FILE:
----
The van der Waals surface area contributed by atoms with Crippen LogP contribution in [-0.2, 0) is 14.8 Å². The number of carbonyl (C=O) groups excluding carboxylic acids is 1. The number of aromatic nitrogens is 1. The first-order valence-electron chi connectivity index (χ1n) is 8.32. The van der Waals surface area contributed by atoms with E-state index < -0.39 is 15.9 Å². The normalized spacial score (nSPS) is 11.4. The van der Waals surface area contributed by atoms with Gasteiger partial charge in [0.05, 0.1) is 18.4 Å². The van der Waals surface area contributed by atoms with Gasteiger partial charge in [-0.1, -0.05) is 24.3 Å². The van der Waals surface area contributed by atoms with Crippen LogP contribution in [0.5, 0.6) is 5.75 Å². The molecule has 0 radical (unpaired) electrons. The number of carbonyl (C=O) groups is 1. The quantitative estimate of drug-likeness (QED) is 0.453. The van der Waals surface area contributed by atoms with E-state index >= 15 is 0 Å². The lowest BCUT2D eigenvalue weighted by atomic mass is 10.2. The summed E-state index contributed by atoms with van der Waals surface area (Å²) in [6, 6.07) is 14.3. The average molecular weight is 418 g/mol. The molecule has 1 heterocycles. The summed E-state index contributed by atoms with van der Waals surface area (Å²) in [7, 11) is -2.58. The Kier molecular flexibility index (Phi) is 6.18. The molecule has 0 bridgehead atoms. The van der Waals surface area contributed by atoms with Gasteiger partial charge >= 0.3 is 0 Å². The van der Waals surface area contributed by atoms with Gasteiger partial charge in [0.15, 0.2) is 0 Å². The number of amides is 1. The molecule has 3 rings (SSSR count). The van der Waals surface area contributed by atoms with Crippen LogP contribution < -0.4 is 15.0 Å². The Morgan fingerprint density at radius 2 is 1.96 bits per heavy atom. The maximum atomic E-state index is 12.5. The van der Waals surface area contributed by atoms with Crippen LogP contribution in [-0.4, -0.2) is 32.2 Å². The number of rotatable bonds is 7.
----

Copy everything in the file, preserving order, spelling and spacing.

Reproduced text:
The van der Waals surface area contributed by atoms with Crippen LogP contribution in [-0.2, 0) is 14.8 Å². The number of carbonyl (C=O) groups excluding carboxylic acids is 1. The number of aromatic nitrogens is 1. The first-order valence-electron chi connectivity index (χ1n) is 8.32. The van der Waals surface area contributed by atoms with E-state index < -0.39 is 15.9 Å². The normalized spacial score (nSPS) is 11.4. The van der Waals surface area contributed by atoms with Gasteiger partial charge in [0.05, 0.1) is 18.4 Å². The van der Waals surface area contributed by atoms with Gasteiger partial charge in [-0.1, -0.05) is 24.3 Å². The van der Waals surface area contributed by atoms with Crippen LogP contribution in [0.5, 0.6) is 5.75 Å². The molecule has 0 radical (unpaired) electrons. The number of carbonyl (C=O) groups is 1. The quantitative estimate of drug-likeness (QED) is 0.453. The van der Waals surface area contributed by atoms with E-state index >= 15 is 0 Å². The lowest BCUT2D eigenvalue weighted by atomic mass is 10.2. The summed E-state index contributed by atoms with van der Waals surface area (Å²) in [6, 6.07) is 14.3. The average molecular weight is 418 g/mol. The molecule has 1 heterocycles. The summed E-state index contributed by atoms with van der Waals surface area (Å²) in [7, 11) is -2.58. The Kier molecular flexibility index (Phi) is 6.18. The molecule has 0 bridgehead atoms. The van der Waals surface area contributed by atoms with Gasteiger partial charge >= 0.3 is 0 Å². The van der Waals surface area contributed by atoms with Gasteiger partial charge in [0.15, 0.2) is 0 Å². The number of amides is 1. The molecule has 3 rings (SSSR count). The van der Waals surface area contributed by atoms with Crippen LogP contribution < -0.4 is 15.0 Å². The Morgan fingerprint density at radius 2 is 1.96 bits per heavy atom. The maximum atomic E-state index is 12.5. The van der Waals surface area contributed by atoms with Crippen LogP contribution in [-0.4, -0.2) is 32.2 Å². The number of rotatable bonds is 7.